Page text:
How did Arizona become a hub for the LDS Church?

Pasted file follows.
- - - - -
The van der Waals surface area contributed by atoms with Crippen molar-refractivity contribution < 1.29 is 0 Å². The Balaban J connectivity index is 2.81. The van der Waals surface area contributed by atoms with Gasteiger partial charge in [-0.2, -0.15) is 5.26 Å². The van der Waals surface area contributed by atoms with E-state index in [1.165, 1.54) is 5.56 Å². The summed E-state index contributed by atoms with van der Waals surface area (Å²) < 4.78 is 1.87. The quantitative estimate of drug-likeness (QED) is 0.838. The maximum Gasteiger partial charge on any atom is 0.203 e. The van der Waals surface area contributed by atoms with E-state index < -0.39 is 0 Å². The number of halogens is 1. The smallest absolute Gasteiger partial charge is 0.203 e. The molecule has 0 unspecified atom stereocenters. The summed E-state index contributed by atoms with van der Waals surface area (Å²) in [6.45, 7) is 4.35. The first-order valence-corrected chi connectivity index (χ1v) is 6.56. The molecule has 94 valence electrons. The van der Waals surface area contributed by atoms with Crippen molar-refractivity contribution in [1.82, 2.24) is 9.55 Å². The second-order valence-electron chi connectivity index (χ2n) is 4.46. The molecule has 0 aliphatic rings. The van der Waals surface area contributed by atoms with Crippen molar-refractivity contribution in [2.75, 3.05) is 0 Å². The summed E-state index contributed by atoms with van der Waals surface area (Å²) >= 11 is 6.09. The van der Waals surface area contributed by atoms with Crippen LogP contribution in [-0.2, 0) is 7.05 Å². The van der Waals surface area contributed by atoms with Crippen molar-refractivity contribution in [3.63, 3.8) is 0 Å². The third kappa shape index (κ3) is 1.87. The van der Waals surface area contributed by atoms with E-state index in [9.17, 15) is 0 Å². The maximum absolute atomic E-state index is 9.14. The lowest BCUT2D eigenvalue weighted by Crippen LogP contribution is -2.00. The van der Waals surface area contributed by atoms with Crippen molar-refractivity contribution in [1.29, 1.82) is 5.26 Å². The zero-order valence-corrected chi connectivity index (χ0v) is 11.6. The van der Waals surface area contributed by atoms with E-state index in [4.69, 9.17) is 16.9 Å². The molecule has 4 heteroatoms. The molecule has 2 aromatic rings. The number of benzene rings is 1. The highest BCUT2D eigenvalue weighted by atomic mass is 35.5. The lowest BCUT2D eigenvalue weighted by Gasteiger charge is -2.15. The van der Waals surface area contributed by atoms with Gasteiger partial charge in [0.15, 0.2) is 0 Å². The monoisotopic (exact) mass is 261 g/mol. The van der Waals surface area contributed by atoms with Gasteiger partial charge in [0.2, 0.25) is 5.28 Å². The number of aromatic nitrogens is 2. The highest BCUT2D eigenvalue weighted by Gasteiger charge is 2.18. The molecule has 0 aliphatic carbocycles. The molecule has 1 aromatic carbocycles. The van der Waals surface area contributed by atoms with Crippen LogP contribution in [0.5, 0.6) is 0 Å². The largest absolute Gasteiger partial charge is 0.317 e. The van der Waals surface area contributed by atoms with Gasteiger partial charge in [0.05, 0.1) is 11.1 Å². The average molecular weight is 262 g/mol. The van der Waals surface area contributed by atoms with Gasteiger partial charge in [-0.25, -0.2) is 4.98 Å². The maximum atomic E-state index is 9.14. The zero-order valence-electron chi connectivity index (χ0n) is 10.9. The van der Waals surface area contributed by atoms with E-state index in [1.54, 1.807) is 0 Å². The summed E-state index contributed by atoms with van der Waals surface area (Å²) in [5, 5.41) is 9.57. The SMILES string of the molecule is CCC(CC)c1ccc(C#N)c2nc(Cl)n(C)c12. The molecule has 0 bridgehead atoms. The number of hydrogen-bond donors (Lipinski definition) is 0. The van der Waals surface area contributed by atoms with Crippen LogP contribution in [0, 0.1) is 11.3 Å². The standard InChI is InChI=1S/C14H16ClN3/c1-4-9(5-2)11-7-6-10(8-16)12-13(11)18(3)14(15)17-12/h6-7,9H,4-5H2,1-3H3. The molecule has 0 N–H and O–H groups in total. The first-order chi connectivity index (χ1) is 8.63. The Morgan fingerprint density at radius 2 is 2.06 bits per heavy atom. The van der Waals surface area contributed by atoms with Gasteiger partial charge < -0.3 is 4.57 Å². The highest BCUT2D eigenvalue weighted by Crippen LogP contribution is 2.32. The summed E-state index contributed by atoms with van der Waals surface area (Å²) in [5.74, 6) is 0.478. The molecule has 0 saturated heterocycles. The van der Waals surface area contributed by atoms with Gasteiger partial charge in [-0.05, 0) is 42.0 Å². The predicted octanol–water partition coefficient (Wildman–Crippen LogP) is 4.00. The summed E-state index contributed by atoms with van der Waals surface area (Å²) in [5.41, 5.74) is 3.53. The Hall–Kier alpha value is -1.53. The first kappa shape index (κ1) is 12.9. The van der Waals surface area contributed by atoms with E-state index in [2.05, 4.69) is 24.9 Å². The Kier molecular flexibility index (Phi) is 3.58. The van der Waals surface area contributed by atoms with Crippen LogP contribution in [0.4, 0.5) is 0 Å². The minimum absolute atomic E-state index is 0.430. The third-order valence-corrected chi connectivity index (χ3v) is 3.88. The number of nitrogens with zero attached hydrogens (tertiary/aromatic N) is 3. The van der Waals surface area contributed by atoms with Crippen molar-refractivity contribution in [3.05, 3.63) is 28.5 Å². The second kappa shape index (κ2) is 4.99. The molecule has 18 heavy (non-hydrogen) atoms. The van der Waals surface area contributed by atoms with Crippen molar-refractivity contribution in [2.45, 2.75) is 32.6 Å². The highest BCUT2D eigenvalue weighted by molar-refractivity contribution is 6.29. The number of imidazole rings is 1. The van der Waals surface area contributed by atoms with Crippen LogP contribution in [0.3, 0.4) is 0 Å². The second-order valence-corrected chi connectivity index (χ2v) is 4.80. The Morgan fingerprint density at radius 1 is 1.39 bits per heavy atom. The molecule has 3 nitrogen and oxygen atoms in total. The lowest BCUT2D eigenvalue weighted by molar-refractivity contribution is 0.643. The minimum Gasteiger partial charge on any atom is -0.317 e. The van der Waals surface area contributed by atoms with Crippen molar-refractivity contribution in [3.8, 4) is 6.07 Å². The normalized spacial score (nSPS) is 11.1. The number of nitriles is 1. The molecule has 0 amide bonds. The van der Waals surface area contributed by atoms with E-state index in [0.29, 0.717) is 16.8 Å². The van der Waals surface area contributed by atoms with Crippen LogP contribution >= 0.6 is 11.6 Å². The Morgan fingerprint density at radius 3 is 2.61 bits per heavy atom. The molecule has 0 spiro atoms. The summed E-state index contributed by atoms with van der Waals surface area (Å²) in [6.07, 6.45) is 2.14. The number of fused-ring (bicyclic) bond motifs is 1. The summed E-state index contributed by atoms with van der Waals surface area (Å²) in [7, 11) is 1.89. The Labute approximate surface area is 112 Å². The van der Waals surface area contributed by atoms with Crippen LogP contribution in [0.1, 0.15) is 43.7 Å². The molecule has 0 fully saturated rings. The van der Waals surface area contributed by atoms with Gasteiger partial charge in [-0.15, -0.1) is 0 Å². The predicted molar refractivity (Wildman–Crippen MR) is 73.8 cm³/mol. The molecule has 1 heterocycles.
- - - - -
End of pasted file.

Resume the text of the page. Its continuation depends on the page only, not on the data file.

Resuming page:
Summary: The Valley is full of transplants. Many of us moved here or our parents moved here, perhaps our grandparents. Then there's Candice Copple, whose family has been in Arizona for six generations. Copple's ancestors came to Arizona in the 1800s as a part of The Church of Jesus Christ of Latter-day Saints. Her great-great-great grandfather was Charles Innes Robson the 1st. He’s considered a founding father of Mesa in the East Valley. Charles came to Arizona with his father-in-law Francis Pomeroy and two other families under Brigham Young’s direction. Today, Arizona has the fourth highest population of LDS members in the United States. We’re just behind Utah, California and Idaho. And Arizona’s history with the LDS Church stretches back before Candice’s family. In today’s episode of Valley 101, a podcast from The Arizona Republic and azcentral.com, we find out more about the Valley’s connection to the LDS Church. Producer Amanda Luberto explores its history and why Arizona continues to have such a large LDS population today. In this episode of Valley 101, our voiceover said, “A quick heads up for those who may be interested in exploring the Mormon history of Arizona: Non-members can go to any of the LDS Temples in the Valley during Christmas to look at the lights or Easter time to be a part of festivities, but only members are allowed inside.” However, the only temple in Arizona to have a Christmas light display and an Easter Pageant is the Mesa Temple. Those events have been suspended during its renovation but will recommence once the renovations are completed. The best way to listen is to subscribe to Valley 101 on your favorite podcast app, but you can also stream the full episode below.